Mediating Power Differences: What This Study On Kurdish-Turkish Relations Tells Us About Reconciling Conflict at Work | Pollack Peacebuilding Systems

February 17, 2021by Anupriya Kukreja
74 / 100

Summary of:

Coskan, C.C. (2020). The role of ethnic, national, and superordinate identities and perceptions of power in understanding Kurds’ attitudes about reconciliation in “Turkish-Kurdish conflict.” European Association of Social Psychology, 1–11.

Background & Theory

This research looks deeper into the concept of asymmetrical conflict, where there are unequal power differences between groups. The groups studied here are Kurds and Turks, where the former have been discriminated against by the majoritarian Turkish government and have had a long-term conflict. The goal of the authors was to understand how different representations of reconciliation and power emerge, not only in times of “peace” but more importantly in times of escalated conflicts and fluid power dynamics.

They differentiate between an understanding of rights-based reconciliation, versus dialogue-based reconciliation. The former alludes to minority groups acclaiming “material” rights such as autonomy or independence, land rights, and equal representation, and the latter refers to “soft” rights such as being recognized as equals, getting along well, and the like.

Research Question(s)

The authors have answered the following question:

    1. How do perceptions of power in a number of recent political developments and feelings of empowerment about these developments relate to the expectations and representations of reconciliation?

Their general expectation was to see a positive relationship between minority identifications and specifically rights-based reconciliation through both situational and generic Kurdish power. They also expected to see a positive relationship between majority group-related identifications and dialogue-based reconciliation.


The authors took a mixed-methods approach. For the qualitative part, they conducted in-depth interviews with 16 Kurds in Turkey (İstanbul) and in Kurdistan (Van) in September 2019. They asked participants about their ethnonational identities, their understanding of power in the in-group based on how they define the in-group, and their current and future thoughts on reconciliation.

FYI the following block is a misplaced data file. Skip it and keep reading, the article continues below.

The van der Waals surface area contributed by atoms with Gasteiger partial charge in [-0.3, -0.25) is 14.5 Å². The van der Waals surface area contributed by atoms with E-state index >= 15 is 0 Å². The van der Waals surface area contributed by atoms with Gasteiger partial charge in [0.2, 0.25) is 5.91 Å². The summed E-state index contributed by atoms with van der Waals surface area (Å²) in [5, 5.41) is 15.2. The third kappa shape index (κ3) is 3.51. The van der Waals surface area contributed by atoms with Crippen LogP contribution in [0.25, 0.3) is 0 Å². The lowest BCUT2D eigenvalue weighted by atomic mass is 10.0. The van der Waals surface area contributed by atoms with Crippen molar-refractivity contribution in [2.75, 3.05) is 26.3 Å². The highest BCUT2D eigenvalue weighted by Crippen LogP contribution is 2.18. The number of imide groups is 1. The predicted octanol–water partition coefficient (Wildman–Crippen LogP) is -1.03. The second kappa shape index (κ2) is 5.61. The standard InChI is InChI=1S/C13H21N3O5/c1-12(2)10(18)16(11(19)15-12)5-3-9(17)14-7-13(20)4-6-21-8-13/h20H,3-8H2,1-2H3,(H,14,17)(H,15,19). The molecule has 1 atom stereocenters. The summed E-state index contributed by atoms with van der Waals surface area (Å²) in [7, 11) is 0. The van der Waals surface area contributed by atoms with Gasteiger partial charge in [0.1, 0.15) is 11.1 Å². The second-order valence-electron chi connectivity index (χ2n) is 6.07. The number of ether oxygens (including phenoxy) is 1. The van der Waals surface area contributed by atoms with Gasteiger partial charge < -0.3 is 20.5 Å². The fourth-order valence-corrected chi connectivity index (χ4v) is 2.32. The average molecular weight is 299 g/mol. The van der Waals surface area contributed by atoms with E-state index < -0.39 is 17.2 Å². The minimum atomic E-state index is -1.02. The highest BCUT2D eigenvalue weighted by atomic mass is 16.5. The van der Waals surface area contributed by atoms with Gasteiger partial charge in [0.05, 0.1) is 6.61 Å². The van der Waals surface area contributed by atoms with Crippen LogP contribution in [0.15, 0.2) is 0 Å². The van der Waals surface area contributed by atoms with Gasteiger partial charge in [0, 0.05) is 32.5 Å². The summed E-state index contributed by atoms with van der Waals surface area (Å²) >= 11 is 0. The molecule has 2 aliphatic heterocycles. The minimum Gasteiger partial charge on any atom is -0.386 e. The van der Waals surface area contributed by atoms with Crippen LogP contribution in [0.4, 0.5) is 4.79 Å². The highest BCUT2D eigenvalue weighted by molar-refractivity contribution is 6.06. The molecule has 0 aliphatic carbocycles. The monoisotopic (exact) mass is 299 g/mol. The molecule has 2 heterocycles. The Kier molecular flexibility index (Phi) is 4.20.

Then they also administered a quantitative questionnaire in six cities, with 205 Kurdish participants. The measures were around ethnic, national, and superordinate identifications, situational and generic power in Kurds, and preferences in forms of reconciliation.


For the qualitative study, the researchers found two main themes: representations of power and boundaries of power. The former encompassed participants’ abstract constructions of Kurdish power and they were associable to the social-psychological conceptualization of “social representations”. The latter looks at the elements that drew participants’ understanding of the extent/limits of Kurdish power as well as intergroup boundaries in terms of belongings, rights, identifications, and realizations. For more than half of the participants, “unforgiveness” was emphasized as an expression of boundaries of power. Positionality about forgiveness seemed to highlight unforgiveness also as an aspect of Kurdish power.

In the quantitative study, participants’ Kurdish and Kurdistani identification was higher than their Turkey citizen and “Türkiyeli” identifications. The researchers concluded that higher Kurdish and Kurdistani identifications were correlated with a higher wish for rights-based reconciliation. Higher identification with Turkey citizenship and “Türkiyeli” correlated only with lower rights-based reconciliation and higher dialogue-based reconciliation.

How This Translates for the Workplace

  • Reflect on the Power Dynamics: In trying to build peace, it is important to be able to accurately identify where there is conflict. If there is no obvious conflict, but underlying issues, then inquiring about unequal power dynamics is a good place to start. Power can be unequal between managers and teams, various departments, or gender and regional identities, based on the culture of the company or values of the top leadership. Reflect on these differences and see how people identify with which identities the most to understand boundaries surrounding power.
  • Mediate Power Differences the Right Way: Once these dynamics are understood, focus on actual policies and outcomes to transform in order to bridge these gaps. When doing so, try to go beyond the obvious route of merely having a dialogue or inclusion workshops, but work on deeper parameters, or “rights-based reconciliation” as studied in this paper. If your company’s values include inclusion, do an audit of the tangible results of these values. For example, having inclusion workshops won’t do much if your organization still has a gender pay gap that is unaddressed. Rights-based reconciliation is about on-ground indicators of inclusion, whereas dialogue is about the talk. Make sure your values translate on the ground and are not superficial. We at PPS offer training for workplaces in diversity, inclusion, as well as services in conflict resolution. We can help you build a foundation of peace at your organization that translates into tangible indicators. Contact us to get in touch and make your organization more equitable!

Anupriya Kukreja

74 / 100

Visit us on social networks:

Visit us on social networks:

Contact us anytime

3104 E Camelback Rd. #2099 Phoenix, AZ 85016

More about Pollack Peacebuilding

Copyright © 2021 Pollack Peacebuilding Systems